The Life and Legacy of Bill Workman

William Workman

William D. Workman, Jr. comparing the size of the U.S. Constitution and the federal budget’s Appendix volume.

We’ve written several posts about the life and times of William D. Workman, Jr. Today, I want to pause to acknowledge the anniversary of his death and to reflect on his life and legacy. Bill Workman, as he was known, passed away at the age of 76 on November 23, 1990. He was preceded in death by his wife, Rhea Thomas Workman, and parents, Major William Douglas and Vivian Watkins Workman. He was survived by his sister, Virginia Workman; son, William D. Workman III; daughter, Dee Workman; “and four grandchildren.”[1]

Workman is best remembered for his 1962 Senate campaign, his career as a journalist, and the books he authored. His Senate campaign, “though unsuccessful, is credited with establishing the structure for a viable Republican Party in South Carolina.”[2] As a newspaper journalist, he had a long and distinguished career, during which he covered politics, government, and other aspects of life in South Carolina for several papers, wrote a widely syndicated column, served as the editor of The State from 1966 to 1972, and “served as president of the S.C. Press Association in 1971.”[3] Workman also authored or contributed to a number of books. Arguably, the most important of these is The Case for the South, which provided a significant argument in favor of segregation and garnered national press coverage following its publication in 1960.[4]

William D. Workman, Jr. wearing a World War II-era U.S. Army uniform.

William D. Workman, Jr.

Perhaps less well known is Workman’s substantial record of service. He served on active duty with the U.S. Army from 1940 to 1945. After being demobilized, he continued his military career in the Army Reserve, rising to the rank of colonel and serving as “commanding officer of the 108th Infantry Division (Training).”[5] He was awarded the Legion of Merit upon his retirement in 1965.[6] In 1966, Workman was appointed to “the state’s Constitutional Revision Committee,” whose “1969 report led to significant changes in the operation of local and county government.”[7] His other significant leadership roles included service as “president of the Association of Citadel Men in 1952-1953,”[8] and as a member of the James F. Byrnes Foundation’s board of directors from 1972 to 1985.[9] [10] The Byrnes Foundation funds college scholarships for South Carolina residents who “have lost either one or both parents.”[11] He and his wife “were founding members of Trenholm Road United Methodist Church and were active members of its adult Sunday school class, which they frequently taught.”[12]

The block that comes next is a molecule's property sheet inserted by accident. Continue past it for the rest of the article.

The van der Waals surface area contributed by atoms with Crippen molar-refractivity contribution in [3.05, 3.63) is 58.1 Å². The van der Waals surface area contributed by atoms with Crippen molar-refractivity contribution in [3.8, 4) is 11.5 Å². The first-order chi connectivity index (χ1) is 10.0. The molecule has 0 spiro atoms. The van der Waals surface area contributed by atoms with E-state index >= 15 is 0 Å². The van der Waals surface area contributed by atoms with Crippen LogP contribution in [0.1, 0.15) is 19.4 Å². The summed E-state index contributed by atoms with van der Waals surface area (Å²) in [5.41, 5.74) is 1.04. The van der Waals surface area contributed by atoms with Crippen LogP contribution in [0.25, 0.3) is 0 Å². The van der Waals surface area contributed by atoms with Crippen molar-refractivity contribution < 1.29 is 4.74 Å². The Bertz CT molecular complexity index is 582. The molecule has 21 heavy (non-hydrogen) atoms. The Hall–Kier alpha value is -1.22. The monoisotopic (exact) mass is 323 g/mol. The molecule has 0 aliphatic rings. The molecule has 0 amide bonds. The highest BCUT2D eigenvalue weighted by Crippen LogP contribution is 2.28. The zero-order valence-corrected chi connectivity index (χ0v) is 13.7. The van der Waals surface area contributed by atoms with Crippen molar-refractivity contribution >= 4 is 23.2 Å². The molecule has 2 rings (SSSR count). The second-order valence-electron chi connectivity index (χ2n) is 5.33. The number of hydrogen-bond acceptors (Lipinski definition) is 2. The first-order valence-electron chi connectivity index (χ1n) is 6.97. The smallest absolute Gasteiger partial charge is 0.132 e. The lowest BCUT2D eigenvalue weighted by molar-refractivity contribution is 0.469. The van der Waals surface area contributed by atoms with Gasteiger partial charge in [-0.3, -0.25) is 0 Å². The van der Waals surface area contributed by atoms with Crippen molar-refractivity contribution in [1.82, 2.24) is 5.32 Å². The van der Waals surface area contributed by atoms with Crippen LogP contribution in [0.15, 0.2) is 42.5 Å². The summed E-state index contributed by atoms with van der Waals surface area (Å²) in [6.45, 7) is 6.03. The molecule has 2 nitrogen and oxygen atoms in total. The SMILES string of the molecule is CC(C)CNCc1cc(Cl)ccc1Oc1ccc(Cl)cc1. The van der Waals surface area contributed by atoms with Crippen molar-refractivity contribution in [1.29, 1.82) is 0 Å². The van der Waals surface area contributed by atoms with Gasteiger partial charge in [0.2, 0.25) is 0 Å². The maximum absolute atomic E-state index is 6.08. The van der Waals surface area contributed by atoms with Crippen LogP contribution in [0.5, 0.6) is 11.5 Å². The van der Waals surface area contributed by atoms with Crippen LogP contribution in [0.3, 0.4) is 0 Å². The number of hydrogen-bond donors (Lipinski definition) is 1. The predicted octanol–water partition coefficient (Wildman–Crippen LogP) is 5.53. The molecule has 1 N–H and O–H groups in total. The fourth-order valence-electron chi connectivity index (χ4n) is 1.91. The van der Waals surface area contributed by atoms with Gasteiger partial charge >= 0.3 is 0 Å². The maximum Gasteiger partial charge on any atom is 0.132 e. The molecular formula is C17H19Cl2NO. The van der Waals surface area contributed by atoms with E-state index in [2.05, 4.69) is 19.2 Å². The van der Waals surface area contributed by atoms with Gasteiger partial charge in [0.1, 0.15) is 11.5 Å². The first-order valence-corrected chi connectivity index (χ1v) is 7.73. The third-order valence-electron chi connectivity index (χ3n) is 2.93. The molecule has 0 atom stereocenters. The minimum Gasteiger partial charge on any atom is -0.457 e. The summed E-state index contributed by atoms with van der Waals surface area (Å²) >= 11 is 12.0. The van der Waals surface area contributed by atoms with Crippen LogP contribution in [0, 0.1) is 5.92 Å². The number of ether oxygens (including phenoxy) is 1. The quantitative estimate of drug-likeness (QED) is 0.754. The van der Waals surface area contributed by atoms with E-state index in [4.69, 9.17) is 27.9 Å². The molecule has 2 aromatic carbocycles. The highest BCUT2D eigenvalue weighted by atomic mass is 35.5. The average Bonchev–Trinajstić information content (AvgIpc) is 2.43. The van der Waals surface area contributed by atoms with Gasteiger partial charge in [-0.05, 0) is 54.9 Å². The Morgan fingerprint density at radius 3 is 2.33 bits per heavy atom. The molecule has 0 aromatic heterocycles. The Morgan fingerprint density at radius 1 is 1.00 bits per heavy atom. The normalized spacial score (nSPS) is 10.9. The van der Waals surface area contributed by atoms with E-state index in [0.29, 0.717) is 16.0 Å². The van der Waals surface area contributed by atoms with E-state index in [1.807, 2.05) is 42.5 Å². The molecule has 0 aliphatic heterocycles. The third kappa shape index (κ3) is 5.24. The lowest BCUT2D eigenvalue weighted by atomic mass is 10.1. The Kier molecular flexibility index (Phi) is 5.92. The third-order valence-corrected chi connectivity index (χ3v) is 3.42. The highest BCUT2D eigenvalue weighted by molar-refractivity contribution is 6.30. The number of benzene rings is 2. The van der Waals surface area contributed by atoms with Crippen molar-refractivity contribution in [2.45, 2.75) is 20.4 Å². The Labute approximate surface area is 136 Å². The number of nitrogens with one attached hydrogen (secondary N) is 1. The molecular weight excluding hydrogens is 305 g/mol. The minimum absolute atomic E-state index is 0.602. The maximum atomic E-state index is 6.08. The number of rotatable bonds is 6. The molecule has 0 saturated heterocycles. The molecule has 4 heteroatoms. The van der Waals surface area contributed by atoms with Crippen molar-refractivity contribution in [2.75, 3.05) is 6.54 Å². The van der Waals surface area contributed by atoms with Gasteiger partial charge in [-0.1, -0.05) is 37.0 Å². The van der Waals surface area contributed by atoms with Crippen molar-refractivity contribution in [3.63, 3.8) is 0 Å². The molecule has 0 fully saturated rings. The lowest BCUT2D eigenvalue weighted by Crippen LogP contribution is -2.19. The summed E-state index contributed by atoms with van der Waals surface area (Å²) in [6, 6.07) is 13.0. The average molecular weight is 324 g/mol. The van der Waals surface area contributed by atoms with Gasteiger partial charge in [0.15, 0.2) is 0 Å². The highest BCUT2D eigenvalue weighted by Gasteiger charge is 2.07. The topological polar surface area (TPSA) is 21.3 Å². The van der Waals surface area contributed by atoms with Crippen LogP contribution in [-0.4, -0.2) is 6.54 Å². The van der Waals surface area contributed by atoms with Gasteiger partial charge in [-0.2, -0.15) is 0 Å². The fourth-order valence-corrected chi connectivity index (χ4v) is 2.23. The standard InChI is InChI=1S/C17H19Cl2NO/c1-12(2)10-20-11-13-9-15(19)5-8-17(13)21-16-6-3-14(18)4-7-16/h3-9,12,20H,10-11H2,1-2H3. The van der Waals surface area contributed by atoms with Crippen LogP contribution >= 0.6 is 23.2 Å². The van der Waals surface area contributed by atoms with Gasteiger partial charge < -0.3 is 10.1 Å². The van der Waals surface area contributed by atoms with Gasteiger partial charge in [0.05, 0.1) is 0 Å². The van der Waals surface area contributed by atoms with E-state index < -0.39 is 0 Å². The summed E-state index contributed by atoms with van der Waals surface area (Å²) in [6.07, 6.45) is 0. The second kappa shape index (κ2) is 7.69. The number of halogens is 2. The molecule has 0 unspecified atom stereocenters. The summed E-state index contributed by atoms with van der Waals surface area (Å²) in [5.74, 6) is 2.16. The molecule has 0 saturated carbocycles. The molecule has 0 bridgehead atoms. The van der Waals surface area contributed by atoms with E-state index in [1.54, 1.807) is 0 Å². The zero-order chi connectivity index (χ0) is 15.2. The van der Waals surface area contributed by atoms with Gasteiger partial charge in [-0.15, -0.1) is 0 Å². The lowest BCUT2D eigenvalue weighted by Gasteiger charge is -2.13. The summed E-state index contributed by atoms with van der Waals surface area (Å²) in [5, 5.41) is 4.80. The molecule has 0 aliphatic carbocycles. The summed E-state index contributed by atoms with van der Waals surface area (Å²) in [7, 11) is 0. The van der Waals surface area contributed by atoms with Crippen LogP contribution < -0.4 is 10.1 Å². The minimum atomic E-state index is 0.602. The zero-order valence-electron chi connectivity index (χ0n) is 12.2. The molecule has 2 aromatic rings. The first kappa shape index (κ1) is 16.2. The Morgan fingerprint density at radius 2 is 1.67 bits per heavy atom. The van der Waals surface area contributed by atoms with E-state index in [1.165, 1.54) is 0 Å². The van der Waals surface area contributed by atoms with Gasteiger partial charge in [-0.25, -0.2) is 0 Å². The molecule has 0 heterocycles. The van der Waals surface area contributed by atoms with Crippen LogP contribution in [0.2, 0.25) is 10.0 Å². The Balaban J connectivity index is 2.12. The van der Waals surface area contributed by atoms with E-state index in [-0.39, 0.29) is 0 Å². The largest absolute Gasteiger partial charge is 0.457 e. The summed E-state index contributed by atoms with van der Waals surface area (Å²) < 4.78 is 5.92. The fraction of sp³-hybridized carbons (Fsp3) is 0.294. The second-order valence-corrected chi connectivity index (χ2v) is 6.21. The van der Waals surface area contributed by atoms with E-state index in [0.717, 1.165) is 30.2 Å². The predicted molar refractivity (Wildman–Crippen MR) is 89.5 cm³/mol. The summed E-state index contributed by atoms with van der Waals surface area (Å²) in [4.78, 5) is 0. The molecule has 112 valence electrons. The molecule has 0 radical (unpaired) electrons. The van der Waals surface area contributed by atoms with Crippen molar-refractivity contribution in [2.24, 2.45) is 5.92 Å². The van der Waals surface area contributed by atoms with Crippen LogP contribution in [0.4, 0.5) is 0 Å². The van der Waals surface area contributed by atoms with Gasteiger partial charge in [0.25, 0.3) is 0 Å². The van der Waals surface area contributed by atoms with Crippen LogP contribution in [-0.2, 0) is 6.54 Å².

Dee Workman and William D. Workman stand shoulder to shoulder on the stage of the 1962 South Carolina Republican Convention. They are smiling and appear to be looking toward each other.

Dee and William D. Workman, Jr. at the South Carolina Republican Convention. Columbia, SC. March 17, 1962. “Dick” Beebout/The State & The Columbia Record

Bill Workman effectively harnessed his considerable intelligence and energy not only to build a successful career as a journalist, but also to make substantive contributions to the development of a two-party system in South Carolina, the protection of the United States, the modernization of the state government, and the success of the private organizations with which he was affiliated. Democrat John West, who chaired the Constitutional Revision Committee while serving as Lieutenant Governor and had known Workman since World War II, said after his passing, “[h]e was a great citizen and a great friend….South Carolina is better for his having been here and serving the state as he did.”[13]

 

[1] Charles Wickenberg, Jr., “Journalist, GOP Crusader William Workman Dies,” State (Columbia, SC), Nov. 24, 1990.

[2] Colleen Bradley and Kelly Gilbert, “Biographical Note,” William D. Workman, Jr. Papers (PDF finding aid), (2002) : 3, http://library.sc.edu/file/380.

[3] Wickenberg, “Journalist, GOP Crusader William Workman Dies.”

[4] Ibid.

[5] Ibid.

[6] Ibid.

[7] Bradley and Gilbert, “Biographical Note,” 3.

[8] Wickenberg, “Journalist, GOP Crusader William Workman Dies.”

[9] Bradley and Gilbert, “Biographical Note,” 3.

[10] “The James F. Byrnes Foundation,” Byrnes Scholars, accessed November 22, 2017. http://www.byrnesscholars.org/foundation/foundation.php

[11] Ibid.

[12] Wickenberg, “Journalist, GOP Crusader William Workman Dies.”

[13] Ibid.

 

Reprocessing and digitization of the William D. Workman, Jr. Papers photographs has been made possible by a grant from the National Historic Publications & Records Commission.

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